Creating confident students–and future leaders–through the arts
By Micaela Gramelis, Young Audiences Grants and Annual Gala Manager and former teacher
Sitting in my class each day, Nadia did well. She worked hard; she smiled. She was kind, but deferred to her third-grade classmates for academic guidance during group activities. After the first half of the school year I would not have described her as a leader. Boy, was I wrong.
Nadia’s gift spent months undercover in our classroom. It was not until the class held a talent show at our pre-spring break celebration that a brave, confident Nadia emerged. As Nadia’s group began their rehearsed dance for the audience, her dance partners—both confident learners who often directed activity in the classroom—lost track of the dance sequence. All eyes turned to Nadia, whose poise and confidence in her movements indicated to her classmates that she was the one they should look to; she was the one they should follow.
During the two years I spent teaching in Baltimore City Public Schools, my students were aware of what was out there. They knew of museums, universities, and instruments, even if they did not utilize these things in their day-to-day lives. These artistic tools and institutions–so cool at first–quickly lost their appeal when my students thought that they were inaccessible. Consistently kept at a distance, they became the enemy and symbols of what one lacked.
Nadia was fortunate to discover her connection to dance outside of the classroom, despite not having access to dance classes at her school. Nadia’s visual arts classes often consisted of coloring with crayons and pasting one color of construction paper on top of another when she was lucky—but a student’s access to the arts should not be up to luck. Artistic opportunities in school are about much more than cultivating fine motor skills and identifying artistic talent; they are about closing the gap between what students know exists, and what they have been conditioned to believe is out of their reach from years of deprivation.
Nadia and her classmates did have the opportunity to play recorders in their music class, and the pride with which they carried their recorders down the hallway let me know that these instruments were prized possessions. When my students held their own recorders, with their names attached, the arts became tangible; they began to move forward, one step, toward what they deserved. When they performed in our talent show, and were cheered on by siblings, parents, and classmates, my students nudged forward toward what they deserved. When they wrote plays, and their written words were enthusiastically acted out by their peers, read aloud and valued by others, they began to experience how the arts can create a community and boost the self-esteem of each class member. Our students deserve this community. They deserve the opportunity to try new things. They deserve positive attention for their accomplishments, and for their voices to be valued. This is all possible through the arts.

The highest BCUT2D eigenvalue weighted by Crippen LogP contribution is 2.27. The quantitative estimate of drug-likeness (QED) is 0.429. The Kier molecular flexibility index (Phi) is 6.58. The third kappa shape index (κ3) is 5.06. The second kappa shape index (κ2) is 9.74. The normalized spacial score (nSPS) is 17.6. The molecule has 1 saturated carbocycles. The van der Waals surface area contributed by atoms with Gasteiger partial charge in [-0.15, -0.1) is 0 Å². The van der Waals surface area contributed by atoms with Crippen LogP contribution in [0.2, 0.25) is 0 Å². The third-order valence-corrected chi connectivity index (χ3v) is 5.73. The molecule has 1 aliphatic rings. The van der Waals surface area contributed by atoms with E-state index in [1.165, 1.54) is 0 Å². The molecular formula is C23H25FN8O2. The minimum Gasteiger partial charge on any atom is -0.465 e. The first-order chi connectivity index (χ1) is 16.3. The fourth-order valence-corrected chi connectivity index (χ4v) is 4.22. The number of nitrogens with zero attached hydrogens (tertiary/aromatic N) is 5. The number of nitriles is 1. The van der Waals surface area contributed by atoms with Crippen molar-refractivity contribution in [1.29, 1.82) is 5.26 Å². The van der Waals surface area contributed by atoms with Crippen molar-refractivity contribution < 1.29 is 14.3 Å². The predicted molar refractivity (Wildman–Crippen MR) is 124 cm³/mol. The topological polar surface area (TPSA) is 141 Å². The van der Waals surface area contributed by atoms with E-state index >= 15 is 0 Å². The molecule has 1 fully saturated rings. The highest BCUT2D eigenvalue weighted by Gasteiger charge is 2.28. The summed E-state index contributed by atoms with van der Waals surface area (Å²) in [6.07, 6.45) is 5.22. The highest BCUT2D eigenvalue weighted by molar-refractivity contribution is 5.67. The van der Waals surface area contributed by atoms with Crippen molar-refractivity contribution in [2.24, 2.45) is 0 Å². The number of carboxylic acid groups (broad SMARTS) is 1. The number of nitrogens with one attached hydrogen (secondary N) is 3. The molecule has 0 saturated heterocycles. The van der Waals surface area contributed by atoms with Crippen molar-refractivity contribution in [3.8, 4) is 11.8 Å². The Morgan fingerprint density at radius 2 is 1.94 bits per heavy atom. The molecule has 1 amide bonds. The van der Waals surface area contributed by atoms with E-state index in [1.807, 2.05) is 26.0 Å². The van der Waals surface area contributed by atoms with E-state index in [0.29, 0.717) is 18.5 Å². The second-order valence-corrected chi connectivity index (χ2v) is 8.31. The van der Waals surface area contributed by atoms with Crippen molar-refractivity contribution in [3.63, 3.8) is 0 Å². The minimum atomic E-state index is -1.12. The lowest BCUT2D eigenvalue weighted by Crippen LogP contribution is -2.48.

To ensure that each Maryland student has the opportunity to experience the power of the arts, Young Audiences has increased its presence in Baltimore City schools from 89 schools to 119 schools during the last four years. In 2009, we served 22,033 students; in 2013, we served 38,317. Since its launch in the winter of 2009, our Access for All Initiative has subsidized programs for students in low-income Baltimore City schools to ensure that all students have equitable access to the best artists and educational arts experiences that our state has to offer.
Inequity in access to the arts is just one manner in which many of our students from low-income backgrounds are underserved. Increased access to the arts will not solve every challenge of poverty, but it can produce empowered leaders—equipped with resiliency, creative thinking, and problem-solving skills—who are prepared to tackle future challenges. It will produce youth who have learned to value their voice because they have had the opportunity to share it with others. It will produce students who know what they deserve, and have the tools they need to put up a fight for it.
If you are interested in applying for a Spring 2014 Access for All grant to bring a Young Audiences program to your school, the application is available online here. To learn more about Access for All and our work to increase equity in arts programming, click here.